Machines, at the end of the day, are just tools, and tools need to be used by people
Create a luxurious city for the elite and privileged, throw in a robot (‘false Maria’, with an all-metal body and metallic brain), an artificial hand and garnish it with cinematic artistry, and you have a film on the future of the compelling kind. This was a film about life in 2026—made 100 years before, and the fountainhead of futuristic flicks to come. It’s about the city of Metropolis (also the film’s title), in which writer Thea von Harbou and filmmaker Fritz Lang imagined an urban dystopia, where the consumers live on the luxurious surface and the workers dwell underground.
The allegorical tale works at various levels, exploring the contrast between the poor and the upper crust. However, Metropolis also stands out for the images of a city of the future it put out in 1927: Skyscrapers and bridges, elevated highways and an Olympian stadium, and of course Maria the gynoid (female android). As one film critic put it: “Metropolis does what many great films do: Creating a time, place and characters so striking that they become part of our arsenal of images for imagining the world”. From Blade Runner to Batman’s Gotham City, Metropolis helped filmmakers such as Stanley Kubrick, Ridley Scott, and George Lucas create montages of futuristic cities.
One piece of Lang’s imagined urban dystopia that hopefully won’t pan out is the grim imagery of slave-workers moving up and down in cage-elevators and subsisting in underground quarters—in sharp contrast to the opulence on the surface. True, the ugly shadow of inequality looms large over the fastest growing major economy in the world, but workers—not just in India—may have something more in their face to contend with in the near future: Their jobs being taken up by metallic brains, artificial hands and Maria the Maschinenmensch (literally ‘machine-person’ in German).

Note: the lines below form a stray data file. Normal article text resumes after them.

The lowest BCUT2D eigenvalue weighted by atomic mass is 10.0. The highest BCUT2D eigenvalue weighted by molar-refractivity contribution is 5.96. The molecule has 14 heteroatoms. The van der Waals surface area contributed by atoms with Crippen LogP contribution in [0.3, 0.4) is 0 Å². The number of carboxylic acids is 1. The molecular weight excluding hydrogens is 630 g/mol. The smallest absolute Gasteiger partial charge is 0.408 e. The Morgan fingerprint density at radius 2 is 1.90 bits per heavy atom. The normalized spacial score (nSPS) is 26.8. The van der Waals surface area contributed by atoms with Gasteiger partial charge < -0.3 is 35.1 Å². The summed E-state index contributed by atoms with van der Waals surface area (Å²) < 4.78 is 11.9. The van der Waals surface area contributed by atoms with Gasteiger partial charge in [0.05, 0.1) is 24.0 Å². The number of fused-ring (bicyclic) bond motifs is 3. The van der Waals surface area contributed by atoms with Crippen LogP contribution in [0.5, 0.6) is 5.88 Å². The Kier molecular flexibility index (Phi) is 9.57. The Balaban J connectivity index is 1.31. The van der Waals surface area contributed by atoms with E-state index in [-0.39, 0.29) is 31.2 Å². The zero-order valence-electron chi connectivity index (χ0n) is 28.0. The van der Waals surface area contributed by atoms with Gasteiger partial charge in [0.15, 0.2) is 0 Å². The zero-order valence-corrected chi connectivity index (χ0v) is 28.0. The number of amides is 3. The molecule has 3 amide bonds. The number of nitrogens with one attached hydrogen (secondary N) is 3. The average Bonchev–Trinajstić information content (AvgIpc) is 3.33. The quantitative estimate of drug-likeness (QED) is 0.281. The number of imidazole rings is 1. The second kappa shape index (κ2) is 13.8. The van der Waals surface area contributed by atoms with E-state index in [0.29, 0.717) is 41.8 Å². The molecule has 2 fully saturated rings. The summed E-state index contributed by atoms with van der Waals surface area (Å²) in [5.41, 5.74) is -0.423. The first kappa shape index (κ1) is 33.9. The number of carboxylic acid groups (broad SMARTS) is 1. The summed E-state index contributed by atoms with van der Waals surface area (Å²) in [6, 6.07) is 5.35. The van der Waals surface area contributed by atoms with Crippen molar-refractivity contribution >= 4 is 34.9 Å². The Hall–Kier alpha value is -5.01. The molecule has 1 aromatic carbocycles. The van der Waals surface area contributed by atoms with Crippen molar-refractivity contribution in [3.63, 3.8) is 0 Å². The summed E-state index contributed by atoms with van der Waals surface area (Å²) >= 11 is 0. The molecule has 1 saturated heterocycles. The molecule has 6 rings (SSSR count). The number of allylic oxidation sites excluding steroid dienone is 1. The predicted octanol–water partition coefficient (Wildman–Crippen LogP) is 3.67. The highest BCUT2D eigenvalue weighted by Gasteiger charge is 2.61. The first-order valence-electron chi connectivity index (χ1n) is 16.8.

For this fortnight’s issue, Forbes India’s intrepid tech editor Harichandan Arakali along with an as-keen-as-ever team of writers set out to gaze into the crystal ball and figure the future of work . It’s a future that’s as daunting—captured vividly by the humanoid on the cover, illustrated by Graphics Director Sameer Pawar—as it is exciting. But, as Kathakali Chanda asks (don’t miss ‘Work it Out’ on page 30, in which Chanda forecasts jobs of the future), can a machine create itself? And machines, at the end of the day, are just tools, and tools need to be used by people.
In India, make that ‘young people’. The billion-dollar question is whether India’s much-touted demographic dividend is up to the task of blending its abilities with those of machines. The answer may be yes or no, if you go by the results of a recent survey, which suggests that over half of fresh graduates are not employable. That’s scary, particularly when you club it with the results of another study—that two-thirds of children who joined a primary school in 2016 will end up doing jobs that don’t exist today (go to Pankti Mehta Kadakia’s ‘Back to the Blackboard’, page 36).
Many of the jobs of tomorrow may sound fanciful, perhaps like much of cinematic sci-fi. But remember that even those made-in-Hollywood blockbusters didn’t do a bad job of imagining the future. Hover cars, iris recognition? You first saw that in 1982. In Blade Runner. Jasodhara Banerjee’s ‘As Strange as Fiction’ (page 60) digs deep into canisters of old movie reels to unearth gadgets and tech that were earlier in the realm of sci-fi but now in our workplaces. The wise man may have been right: “Life can only be understood backwards; but it must be lived forwards.”
Editor, Forbes India